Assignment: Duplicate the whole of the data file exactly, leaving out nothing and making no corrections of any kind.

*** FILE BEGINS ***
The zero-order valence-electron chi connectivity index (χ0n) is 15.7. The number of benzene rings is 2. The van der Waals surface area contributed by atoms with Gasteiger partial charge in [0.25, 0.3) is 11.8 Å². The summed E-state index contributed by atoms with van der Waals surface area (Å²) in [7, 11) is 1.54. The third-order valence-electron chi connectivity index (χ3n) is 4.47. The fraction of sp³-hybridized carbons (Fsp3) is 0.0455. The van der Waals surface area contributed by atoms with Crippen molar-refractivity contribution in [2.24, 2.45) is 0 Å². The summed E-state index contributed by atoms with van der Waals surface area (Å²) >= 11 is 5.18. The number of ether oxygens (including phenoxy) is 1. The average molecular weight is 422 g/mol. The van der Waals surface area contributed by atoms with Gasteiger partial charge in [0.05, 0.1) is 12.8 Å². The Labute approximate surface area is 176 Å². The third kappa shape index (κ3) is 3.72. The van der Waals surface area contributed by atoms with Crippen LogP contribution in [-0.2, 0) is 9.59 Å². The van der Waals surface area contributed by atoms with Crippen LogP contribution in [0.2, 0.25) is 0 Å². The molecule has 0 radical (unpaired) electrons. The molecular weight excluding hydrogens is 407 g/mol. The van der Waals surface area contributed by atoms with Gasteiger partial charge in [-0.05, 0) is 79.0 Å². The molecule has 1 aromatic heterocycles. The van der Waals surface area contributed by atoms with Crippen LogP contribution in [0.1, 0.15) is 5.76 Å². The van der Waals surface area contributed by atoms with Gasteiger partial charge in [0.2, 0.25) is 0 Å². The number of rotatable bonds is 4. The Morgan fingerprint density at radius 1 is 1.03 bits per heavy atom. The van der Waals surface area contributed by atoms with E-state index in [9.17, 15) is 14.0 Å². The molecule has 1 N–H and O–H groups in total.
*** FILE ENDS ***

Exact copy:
The zero-order valence-electron chi connectivity index (χ0n) is 15.7. The number of benzene rings is 2. The van der Waals surface area contributed by atoms with Gasteiger partial charge in [0.25, 0.3) is 11.8 Å². The summed E-state index contributed by atoms with van der Waals surface area (Å²) in [7, 11) is 1.54. The third-order valence-electron chi connectivity index (χ3n) is 4.47. The fraction of sp³-hybridized carbons (Fsp3) is 0.0455. The van der Waals surface area contributed by atoms with Crippen molar-refractivity contribution in [2.24, 2.45) is 0 Å². The summed E-state index contributed by atoms with van der Waals surface area (Å²) >= 11 is 5.18. The number of ether oxygens (including phenoxy) is 1. The average molecular weight is 422 g/mol. The van der Waals surface area contributed by atoms with Gasteiger partial charge in [0.05, 0.1) is 12.8 Å². The Labute approximate surface area is 176 Å². The third kappa shape index (κ3) is 3.72. The van der Waals surface area contributed by atoms with Crippen LogP contribution in [-0.2, 0) is 9.59 Å². The van der Waals surface area contributed by atoms with Crippen LogP contribution in [0.2, 0.25) is 0 Å². The molecule has 0 radical (unpaired) electrons. The molecular weight excluding hydrogens is 407 g/mol. The van der Waals surface area contributed by atoms with Gasteiger partial charge in [-0.05, 0) is 79.0 Å². The molecule has 1 aromatic heterocycles. The van der Waals surface area contributed by atoms with Crippen LogP contribution in [0.1, 0.15) is 5.76 Å². The van der Waals surface area contributed by atoms with Gasteiger partial charge in [0.2, 0.25) is 0 Å². The number of rotatable bonds is 4. The Morgan fingerprint density at radius 1 is 1.03 bits per heavy atom. The van der Waals surface area contributed by atoms with E-state index in [9.17, 15) is 14.0 Å². The molecule has 1 N–H and O–H groups in total.